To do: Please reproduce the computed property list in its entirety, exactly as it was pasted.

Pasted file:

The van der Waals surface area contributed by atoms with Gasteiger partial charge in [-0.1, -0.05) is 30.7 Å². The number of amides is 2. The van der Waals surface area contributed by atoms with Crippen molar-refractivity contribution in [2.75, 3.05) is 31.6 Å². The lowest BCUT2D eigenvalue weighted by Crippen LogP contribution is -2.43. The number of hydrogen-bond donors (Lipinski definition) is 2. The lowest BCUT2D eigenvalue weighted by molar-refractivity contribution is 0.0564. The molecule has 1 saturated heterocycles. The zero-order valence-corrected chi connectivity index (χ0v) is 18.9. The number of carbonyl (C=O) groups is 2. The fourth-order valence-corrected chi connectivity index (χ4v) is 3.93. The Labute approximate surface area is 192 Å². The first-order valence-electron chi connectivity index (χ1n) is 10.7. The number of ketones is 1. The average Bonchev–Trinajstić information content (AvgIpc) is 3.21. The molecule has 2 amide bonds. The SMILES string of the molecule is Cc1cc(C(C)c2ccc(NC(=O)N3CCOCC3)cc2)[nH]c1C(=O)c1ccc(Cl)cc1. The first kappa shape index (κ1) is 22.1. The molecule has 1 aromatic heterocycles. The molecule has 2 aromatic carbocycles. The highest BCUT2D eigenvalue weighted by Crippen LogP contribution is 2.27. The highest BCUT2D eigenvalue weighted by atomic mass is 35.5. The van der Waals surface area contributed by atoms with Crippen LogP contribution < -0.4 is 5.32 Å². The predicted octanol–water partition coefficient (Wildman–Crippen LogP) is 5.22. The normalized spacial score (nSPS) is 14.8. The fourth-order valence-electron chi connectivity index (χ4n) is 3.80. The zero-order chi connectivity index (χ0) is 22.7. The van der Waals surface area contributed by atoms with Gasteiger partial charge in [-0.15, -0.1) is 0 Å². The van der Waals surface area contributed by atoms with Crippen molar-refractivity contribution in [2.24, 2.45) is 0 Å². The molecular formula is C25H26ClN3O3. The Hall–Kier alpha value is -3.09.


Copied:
The van der Waals surface area contributed by atoms with Gasteiger partial charge in [-0.1, -0.05) is 30.7 Å². The number of amides is 2. The van der Waals surface area contributed by atoms with Crippen molar-refractivity contribution in [2.75, 3.05) is 31.6 Å². The lowest BCUT2D eigenvalue weighted by Crippen LogP contribution is -2.43. The number of hydrogen-bond donors (Lipinski definition) is 2. The lowest BCUT2D eigenvalue weighted by molar-refractivity contribution is 0.0564. The molecule has 1 saturated heterocycles. The zero-order valence-corrected chi connectivity index (χ0v) is 18.9. The number of carbonyl (C=O) groups is 2. The fourth-order valence-corrected chi connectivity index (χ4v) is 3.93. The Labute approximate surface area is 192 Å². The first-order valence-electron chi connectivity index (χ1n) is 10.7. The number of ketones is 1. The average Bonchev–Trinajstić information content (AvgIpc) is 3.21. The molecule has 2 amide bonds. The SMILES string of the molecule is Cc1cc(C(C)c2ccc(NC(=O)N3CCOCC3)cc2)[nH]c1C(=O)c1ccc(Cl)cc1. The first kappa shape index (κ1) is 22.1. The molecule has 1 aromatic heterocycles. The molecule has 2 aromatic carbocycles. The highest BCUT2D eigenvalue weighted by Crippen LogP contribution is 2.27. The highest BCUT2D eigenvalue weighted by atomic mass is 35.5. The van der Waals surface area contributed by atoms with Crippen LogP contribution < -0.4 is 5.32 Å². The predicted octanol–water partition coefficient (Wildman–Crippen LogP) is 5.22. The normalized spacial score (nSPS) is 14.8. The fourth-order valence-electron chi connectivity index (χ4n) is 3.80. The zero-order chi connectivity index (χ0) is 22.7. The van der Waals surface area contributed by atoms with Gasteiger partial charge in [-0.15, -0.1) is 0 Å². The van der Waals surface area contributed by atoms with Crippen molar-refractivity contribution in [2.24, 2.45) is 0 Å². The molecular formula is C25H26ClN3O3. The Hall–Kier alpha value is -3.09.